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Lucas Calls 4-Day Special Session for Court in July

March 04, 1987|PHILIP HAGER | Times Staff Writer

SAN FRANCISCO — The state Supreme Court will hear oral arguments in a special session in July in an effort to reduce its substantial backlog of cases, Chief Justice Malcolm M. Lucas announced Tuesday.

In a brief statement, Lucas said that although the cases to be heard then have not yet been designated, the special calendar will consist primarily of re-arguments in cases left unresolved after the departure of the three justices defeated in last November's election.

It is expected that a large number of death penalty appeals will be heard in the four-day session to be held here starting July 6. There are nearly 400 civil and criminal cases pending before the court, including 171 capital appeals of which 30 have been argued but not decided.

The July session is to be one in what may be a series of special actions by the court under Lucas to break the logjam of cases and streamline some administrative procedures.

Shortly after he was sworn into office Feb. 5, Lucas called for a "fresh look" at the court's processes--particularly the time-consuming procedures used in death penalty appeals, which often take several years to decide.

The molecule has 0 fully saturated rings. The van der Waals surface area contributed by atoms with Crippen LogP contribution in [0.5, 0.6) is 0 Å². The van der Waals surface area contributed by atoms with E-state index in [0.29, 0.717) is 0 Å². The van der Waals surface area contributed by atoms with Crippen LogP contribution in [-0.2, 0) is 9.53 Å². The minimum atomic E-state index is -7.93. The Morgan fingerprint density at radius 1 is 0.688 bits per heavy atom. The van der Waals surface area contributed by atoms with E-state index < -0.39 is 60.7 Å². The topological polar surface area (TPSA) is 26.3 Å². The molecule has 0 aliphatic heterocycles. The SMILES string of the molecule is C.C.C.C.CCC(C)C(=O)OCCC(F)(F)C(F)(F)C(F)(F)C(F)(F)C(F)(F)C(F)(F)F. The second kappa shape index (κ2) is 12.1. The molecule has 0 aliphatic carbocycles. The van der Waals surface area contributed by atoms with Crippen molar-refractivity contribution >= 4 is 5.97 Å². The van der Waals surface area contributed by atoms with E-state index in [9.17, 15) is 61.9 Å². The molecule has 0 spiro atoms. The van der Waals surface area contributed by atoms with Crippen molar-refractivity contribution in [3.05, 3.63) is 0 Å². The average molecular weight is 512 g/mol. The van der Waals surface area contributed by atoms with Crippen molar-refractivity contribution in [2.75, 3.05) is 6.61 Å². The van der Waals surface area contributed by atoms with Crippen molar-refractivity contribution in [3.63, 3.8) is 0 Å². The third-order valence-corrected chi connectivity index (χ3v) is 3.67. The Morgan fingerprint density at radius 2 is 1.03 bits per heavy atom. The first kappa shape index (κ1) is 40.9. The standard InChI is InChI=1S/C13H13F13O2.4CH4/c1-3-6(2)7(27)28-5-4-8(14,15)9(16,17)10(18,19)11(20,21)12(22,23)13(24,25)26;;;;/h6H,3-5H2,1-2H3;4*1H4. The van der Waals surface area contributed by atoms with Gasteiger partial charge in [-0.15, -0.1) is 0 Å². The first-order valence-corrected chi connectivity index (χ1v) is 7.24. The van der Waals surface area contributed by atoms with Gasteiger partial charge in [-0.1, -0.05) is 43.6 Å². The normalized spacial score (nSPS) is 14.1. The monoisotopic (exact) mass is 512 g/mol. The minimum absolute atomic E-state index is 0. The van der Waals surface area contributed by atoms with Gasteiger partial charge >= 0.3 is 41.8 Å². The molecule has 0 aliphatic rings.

'Continuing Effort'

Lucas called the July session part of a "continuing effort" to reduce the court's backlog.

The court suspended its regular schedule of monthly oral arguments in November, after voters defeated Chief Justice Rose Elizabeth Bird and Justices Joseph R. Grodin and Cruz Reynoso.

The court was able to decide 35 cases before the three justices left office Jan. 5 but left up to 60 others that probably will require re-argument.

Ordinarily, the court does not hold oral arguments in July or August. In the last six years, the justices have held four special sessions, mainly to hear cases requiring immediate action because they were related to forthcoming elections.

The court is to resume its regular schedule of oral arguments in a five-day session in Los Angeles starting April 6. An unusually large docket of 29 cases--including 19 previously argued but not decided by the former court--is to be heard.

Gov. George Deukmejian's nominees to replace the three outgoing justices--state Appellate Justices John A. Arguelles, David N. Eagleson and Marcus M. Kaufman--are expected to be confirmed at a state Judicial Appointments Commission hearing March 18.

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